Derry/Londonderry in Northern Ireland has been designated City of Culture 2013, so we thought it was time we took another look at this great city!
The area around Derry/Londonderry has been populated since ancient times, and a monastery was founded here by St Columba in the 6th century. For several hundred years afterwards, Derry was principally known as a monastic settlement. The name Derry comes from the old Irish word “daire” meaning an oak grove. The original oak grove was located on a hill which was formerly an island in the River Foyle; the channel which had run on the westerly side of the island eventually dried up leaving a marshy area which became known as the Bogside.
The “Plantation of Ulster” in the 17th century was an attempt to colonise the Irish province of Ulster by the Protestant governments of both Scotland and England. Land owned by the Irish chieftains was confiscated and the city of Londonderry (the first planned city in Ireland) was built across the Foyle from the original settlement. Great walls were built around the city to protect it from attack and the 17th century saw a period of violent unrest.
The Siege of Derry. In 1688 King James II, King of England, Scotland & Ireland and a converted Catholic, was ousted from power by his Protestant daughter Mary and her husband William of Orange. James had considerable support from catholic Ireland and most of the garrisons in Ireland remained loyal to James, with the exception of Derry and Enniskillen. In November 1688, an army of Scottish Catholics marched on Derry, and on 7 December with the army fast approaching, 13 apprentice boys seized the city keys and locked the gates.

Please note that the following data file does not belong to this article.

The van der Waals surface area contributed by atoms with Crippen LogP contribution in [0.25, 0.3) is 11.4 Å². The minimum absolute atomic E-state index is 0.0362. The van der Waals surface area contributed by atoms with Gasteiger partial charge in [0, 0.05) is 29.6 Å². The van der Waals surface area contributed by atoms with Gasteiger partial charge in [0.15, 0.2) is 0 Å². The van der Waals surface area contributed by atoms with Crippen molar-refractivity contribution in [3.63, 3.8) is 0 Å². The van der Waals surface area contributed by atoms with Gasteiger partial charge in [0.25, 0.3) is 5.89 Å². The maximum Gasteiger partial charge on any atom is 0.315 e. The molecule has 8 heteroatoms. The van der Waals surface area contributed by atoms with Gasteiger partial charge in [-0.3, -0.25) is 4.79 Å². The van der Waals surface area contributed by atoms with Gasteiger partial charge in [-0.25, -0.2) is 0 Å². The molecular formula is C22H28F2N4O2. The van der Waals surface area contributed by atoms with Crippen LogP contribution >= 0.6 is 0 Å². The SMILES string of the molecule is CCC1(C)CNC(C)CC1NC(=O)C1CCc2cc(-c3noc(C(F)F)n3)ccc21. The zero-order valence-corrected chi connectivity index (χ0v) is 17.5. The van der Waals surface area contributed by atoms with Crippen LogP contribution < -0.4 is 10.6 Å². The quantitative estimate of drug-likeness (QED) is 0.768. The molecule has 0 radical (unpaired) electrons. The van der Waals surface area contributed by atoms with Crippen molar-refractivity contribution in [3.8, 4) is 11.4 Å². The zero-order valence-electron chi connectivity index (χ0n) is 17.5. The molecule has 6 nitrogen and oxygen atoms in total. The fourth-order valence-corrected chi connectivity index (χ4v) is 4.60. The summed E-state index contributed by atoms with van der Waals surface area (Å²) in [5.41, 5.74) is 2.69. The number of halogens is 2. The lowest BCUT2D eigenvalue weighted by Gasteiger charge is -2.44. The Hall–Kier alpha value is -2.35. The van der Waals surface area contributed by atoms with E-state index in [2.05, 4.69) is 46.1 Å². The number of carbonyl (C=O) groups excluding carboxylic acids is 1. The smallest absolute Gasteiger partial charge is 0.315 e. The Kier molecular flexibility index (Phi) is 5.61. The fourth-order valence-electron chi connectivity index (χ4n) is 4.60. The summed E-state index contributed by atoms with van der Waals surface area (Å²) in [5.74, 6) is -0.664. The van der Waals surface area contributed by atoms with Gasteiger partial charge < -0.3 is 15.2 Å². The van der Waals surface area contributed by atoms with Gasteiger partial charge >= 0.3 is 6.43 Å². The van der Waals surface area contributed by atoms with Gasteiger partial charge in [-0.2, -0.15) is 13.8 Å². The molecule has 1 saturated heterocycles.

In March 1689, James (with the help of his Catholic allies, the French) landed an army in Kinsale in south west Ireland, and marched north, taking Dublin. Continuing north the Jacobite forces reached Derry on 18 April. James asked the city to surrender four times to no avail, and the subsequent Siege of Derry lasted 105 days, with thousands of lives lost on both sides. The siege was eventually broken by a fleet of Royal Navy warships which were finally able to penetrate the floating barrier defences of the River Foyle.
Later in the 18th century Derry was an important point of departure for emigrants seeking a new life in the New World, and some of these founded the colonies of Derry and Londonderry in the state of New Hampshire in the USA. In the 19th century thousands also departed from Derry, fleeing the horrors of the Great Famine.
In the latter half of the twentieth century Derry became a focal point for the civil rights movement in Ireland, culminating in the Bloody Sunday massacre of 1972, however the violence of the Troubles had begun to ease by the late 1980s/early 1990s.
Recent years have seen significant investment in the city and a drive to promote Derry/Londonderry as a tourist destination. Highlights of your visit might include a guided walking tour of the magnificent city walls (one of the finest examples of a walled city anywhere in Europe) or a look at the Museum of Free Derry which is a fascinating look at the history of the Troubles and a must see for anyone with an interest in Irish history. You are less than an hours drive from the Giant’s Causeway, the Bushmills whiskey distillery and the beautiful north Antrim Coast. And 2013 is surely the ideal time to visit Derry/Londonderry, as the year long City of Culture events promise something for everyone, from art exhibitions to music, dance and theatre. In addition, the superb national Fleadh Cheoil (Festival of Music in Ireland) takes place in Derry/Londonderry in August 2013. This celebration of traditional Irish music will showcase the very best musical talent in Ireland with concerts, ceilidhs, parades and street sessions.
For more info on tailor made packages to Derry/Londonderry and the island of Ireland please get in touch – we’d be happy to help!
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Cracking view over Loch Lomond from Conic Hill this afternoon https://t.co/CF1Xt1ZRHnFollow
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